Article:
Ireland, L. M., Ledezma, C. M., Waechter, J. D., Wisniewski, K. S., Shafer, A. B., Gallagher, M., Goss, F. L., Nagle, E. F., & Robertson, R. J. (2010). Effect of teleoanticipation on intensity self-regulation error during cycle exercise in females. Presentation 669 at the 2010 Annual Meeting of the American College of Sports Medicine, Baltimore, Maryland; June 2-5.

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"A teleoanticipation practice trial is hypothesized to reduce exercise intensity self-regulation error. Self-regulation error occurs when a prescribed oxygen consumption (VO2) is not attained. In addition to teleoanticipation, cognitive feedback provides guidance in subjectively adjusting exercise intensity to produce a Target rating of perceived exertion, further reducing self-regulation errors."

This study examined the effect of teleoanticipation with and without cognitive feedback on intensity self-regulation error during cycling exercise in recreationally active females. Ss were randomly assigned to three groups. Group 1 (N = 13) and Group 2 (N = 9) completed four separate exercise trials presented in the following order: 1) estimation, 2) just noticeable difference, 3) calibration (Teleoanticipation), and 4) production. Calibration and production trials were 21 minutes with Ss instructed to regulate intensity to produce a target rating of perceived exertion of 5 on the OMNI 0-10 Scale. During the calibration treatment, cognitive feedback was provided to Group 1 but not to Group 2. Group 3 (control; N = 9) completed the estimation, just noticeable difference, and production trials. The VO2 analog of each Sís perceived exertion just noticeable difference was used to identify self-regulation error, that is, VO2 above or below the just noticeable difference-VO2 range.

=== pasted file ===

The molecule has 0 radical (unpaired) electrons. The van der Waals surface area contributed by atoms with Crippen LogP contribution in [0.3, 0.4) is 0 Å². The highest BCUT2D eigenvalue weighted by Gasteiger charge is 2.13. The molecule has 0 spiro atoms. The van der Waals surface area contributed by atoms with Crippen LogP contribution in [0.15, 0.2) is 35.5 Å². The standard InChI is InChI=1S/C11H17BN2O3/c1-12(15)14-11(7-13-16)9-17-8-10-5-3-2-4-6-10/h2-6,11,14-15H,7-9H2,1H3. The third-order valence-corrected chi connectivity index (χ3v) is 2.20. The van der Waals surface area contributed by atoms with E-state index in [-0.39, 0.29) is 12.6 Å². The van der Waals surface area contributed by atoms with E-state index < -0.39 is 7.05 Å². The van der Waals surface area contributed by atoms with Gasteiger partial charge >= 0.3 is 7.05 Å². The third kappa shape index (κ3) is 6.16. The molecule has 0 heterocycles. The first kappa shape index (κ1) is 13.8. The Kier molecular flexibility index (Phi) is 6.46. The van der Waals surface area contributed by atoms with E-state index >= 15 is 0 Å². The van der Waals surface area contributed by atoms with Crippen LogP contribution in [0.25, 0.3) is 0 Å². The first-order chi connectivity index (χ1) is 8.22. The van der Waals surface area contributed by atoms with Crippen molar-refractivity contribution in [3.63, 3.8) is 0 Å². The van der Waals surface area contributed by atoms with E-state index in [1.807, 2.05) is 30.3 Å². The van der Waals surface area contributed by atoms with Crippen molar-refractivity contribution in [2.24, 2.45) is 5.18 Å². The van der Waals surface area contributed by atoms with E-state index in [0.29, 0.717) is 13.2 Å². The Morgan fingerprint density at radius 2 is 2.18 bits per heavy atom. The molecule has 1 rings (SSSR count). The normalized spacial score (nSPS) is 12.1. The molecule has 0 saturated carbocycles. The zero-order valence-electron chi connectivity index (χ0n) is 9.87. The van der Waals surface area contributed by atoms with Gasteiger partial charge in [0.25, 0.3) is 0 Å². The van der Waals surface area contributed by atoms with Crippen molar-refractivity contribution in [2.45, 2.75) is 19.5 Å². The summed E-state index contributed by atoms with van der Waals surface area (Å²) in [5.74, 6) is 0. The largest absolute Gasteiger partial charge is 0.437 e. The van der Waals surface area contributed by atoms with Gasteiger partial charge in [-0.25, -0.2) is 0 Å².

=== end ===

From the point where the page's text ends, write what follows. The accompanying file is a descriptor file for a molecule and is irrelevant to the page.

Self-regulation error was: a) lower when cognitive feedback was provided than when it was not made available; b) lower for the control than the without cognitive feedback conditions; and c) equal between the with-cognitive-feedback and control conditions. Results were similar between the genders.

Implication. A teleoanticipation calibration trial with cognitive feedback improved the ability to self-regulate effort intensity at a target rating of perceived exertion of 5 during 21 minutes of cycling exercise. The self-regulation error was similar between the with-cognitive-feedback and control conditions. For young females, self-regulation practice may be all that is required to produce a target rating of perceived exertion during cycling exercise.

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